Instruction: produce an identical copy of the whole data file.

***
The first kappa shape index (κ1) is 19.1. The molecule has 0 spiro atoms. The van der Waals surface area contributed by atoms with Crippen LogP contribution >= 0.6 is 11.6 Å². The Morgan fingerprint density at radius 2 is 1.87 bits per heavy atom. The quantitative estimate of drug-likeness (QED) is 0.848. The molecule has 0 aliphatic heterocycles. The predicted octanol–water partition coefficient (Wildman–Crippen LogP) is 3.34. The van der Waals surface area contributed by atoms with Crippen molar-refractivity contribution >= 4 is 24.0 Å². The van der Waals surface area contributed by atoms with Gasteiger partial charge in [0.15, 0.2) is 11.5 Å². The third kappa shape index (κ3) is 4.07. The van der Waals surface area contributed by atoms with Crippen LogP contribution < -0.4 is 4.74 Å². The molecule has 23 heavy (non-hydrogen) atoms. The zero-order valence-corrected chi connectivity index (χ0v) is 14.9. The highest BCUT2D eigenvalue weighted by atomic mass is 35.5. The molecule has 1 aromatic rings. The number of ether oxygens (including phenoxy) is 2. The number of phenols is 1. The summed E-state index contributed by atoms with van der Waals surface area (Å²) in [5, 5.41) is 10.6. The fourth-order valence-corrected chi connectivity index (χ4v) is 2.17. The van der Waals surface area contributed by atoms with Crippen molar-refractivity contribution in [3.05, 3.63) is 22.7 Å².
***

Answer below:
The first kappa shape index (κ1) is 19.1. The molecule has 0 spiro atoms. The van der Waals surface area contributed by atoms with Crippen LogP contribution >= 0.6 is 11.6 Å². The Morgan fingerprint density at radius 2 is 1.87 bits per heavy atom. The quantitative estimate of drug-likeness (QED) is 0.848. The molecule has 0 aliphatic heterocycles. The predicted octanol–water partition coefficient (Wildman–Crippen LogP) is 3.34. The van der Waals surface area contributed by atoms with Crippen molar-refractivity contribution >= 4 is 24.0 Å². The van der Waals surface area contributed by atoms with Gasteiger partial charge in [0.15, 0.2) is 11.5 Å². The third kappa shape index (κ3) is 4.07. The van der Waals surface area contributed by atoms with Crippen LogP contribution < -0.4 is 4.74 Å². The molecule has 23 heavy (non-hydrogen) atoms. The zero-order valence-corrected chi connectivity index (χ0v) is 14.9. The highest BCUT2D eigenvalue weighted by atomic mass is 35.5. The molecule has 1 aromatic rings. The number of ether oxygens (including phenoxy) is 2. The number of phenols is 1. The summed E-state index contributed by atoms with van der Waals surface area (Å²) in [5, 5.41) is 10.6. The fourth-order valence-corrected chi connectivity index (χ4v) is 2.17. The van der Waals surface area contributed by atoms with Crippen molar-refractivity contribution in [3.05, 3.63) is 22.7 Å².